Capitol Report Q&A: Rep. Jadine Nollan
BY WAYNE GREENE World Senior Writer
Sunday, March 17, 2013
3/17/13 at 3:32 AM
Home: Sand Springs
Tenure: Serving her second term as a state House member.
Family: Married 31 years; three adult children.
Occupation: Full-time legislator; prior to House service, Nollan was executive director of Sand Springs Community Services, a United Way emergency relief agency.
Tell me about your district: "I literally represent urban, suburban and rural demographics. I love that because it gives me a broad perspective on how legislation is going to impact our state ..."
What's the No. 1 issue that's bringing you constituent contact this year?: "I definitely have heard a lot about our education issues ... (During the election campaign) when I was door-knocking, I heard a lot about education funding, I heard a lot about unfunded mandates, and I heard a lot about the issues with our (school) reforms. So that has been a big focus for me ..."
Your bill to change the graduation testing process for some special needs students passed unanimously. Tell me about it: "It's for students who are categorized as severely or profoundly disabled. It allows them to use their individualized education programs ... as the assessment in order to receive their diplomas in lieu of the end-of-instruction tests ... There is a big difference between some of our high-performing disabled kids and the kids who are categorized as severely and profoundly disabled. ... This is important for the school districts, too, because they get penalized by the federal government if more than 2 percent of their students don't receive diplomas."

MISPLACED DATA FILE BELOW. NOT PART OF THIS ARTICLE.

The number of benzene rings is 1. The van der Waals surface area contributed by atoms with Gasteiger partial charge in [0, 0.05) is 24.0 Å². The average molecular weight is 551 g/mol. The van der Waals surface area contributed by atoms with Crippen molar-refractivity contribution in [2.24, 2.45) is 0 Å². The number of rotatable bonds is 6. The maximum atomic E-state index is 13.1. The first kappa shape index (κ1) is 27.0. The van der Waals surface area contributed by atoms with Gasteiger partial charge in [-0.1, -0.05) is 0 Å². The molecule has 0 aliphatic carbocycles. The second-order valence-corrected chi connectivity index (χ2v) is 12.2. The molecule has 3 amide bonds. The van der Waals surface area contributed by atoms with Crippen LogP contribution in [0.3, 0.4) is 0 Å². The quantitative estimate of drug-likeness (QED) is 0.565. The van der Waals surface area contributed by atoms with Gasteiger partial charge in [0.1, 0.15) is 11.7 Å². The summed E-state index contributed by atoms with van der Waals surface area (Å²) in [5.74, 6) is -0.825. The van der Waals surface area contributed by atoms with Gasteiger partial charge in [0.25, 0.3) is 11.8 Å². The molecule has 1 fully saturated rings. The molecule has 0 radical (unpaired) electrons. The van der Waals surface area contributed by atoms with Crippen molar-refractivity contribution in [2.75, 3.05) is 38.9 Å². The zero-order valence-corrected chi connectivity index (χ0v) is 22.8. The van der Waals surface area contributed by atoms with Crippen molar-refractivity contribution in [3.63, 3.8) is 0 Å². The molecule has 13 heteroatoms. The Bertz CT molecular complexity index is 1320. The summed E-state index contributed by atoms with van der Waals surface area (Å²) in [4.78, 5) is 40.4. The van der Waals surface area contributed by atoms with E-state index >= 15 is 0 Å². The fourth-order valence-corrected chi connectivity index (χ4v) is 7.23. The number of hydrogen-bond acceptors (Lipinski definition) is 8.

You served on the Sand Springs school board before you were elected to the Legislature. What's the most important thing that the Legislature could do this year to help public schools?: "Funding of course. We have a lot of unfunded mandates titled as reforms, but they cost money. I definitely think we need to fund our reforms for sure. I think that will be very important. The other thing is I know there has been a lot of frustration with some of the reforms and how accurate they are. There was a lot of frustration in the A-through-F (school ratings). I have been working with the education decision-makers in hope of getting those improved so that they better reflect the performance of the schools."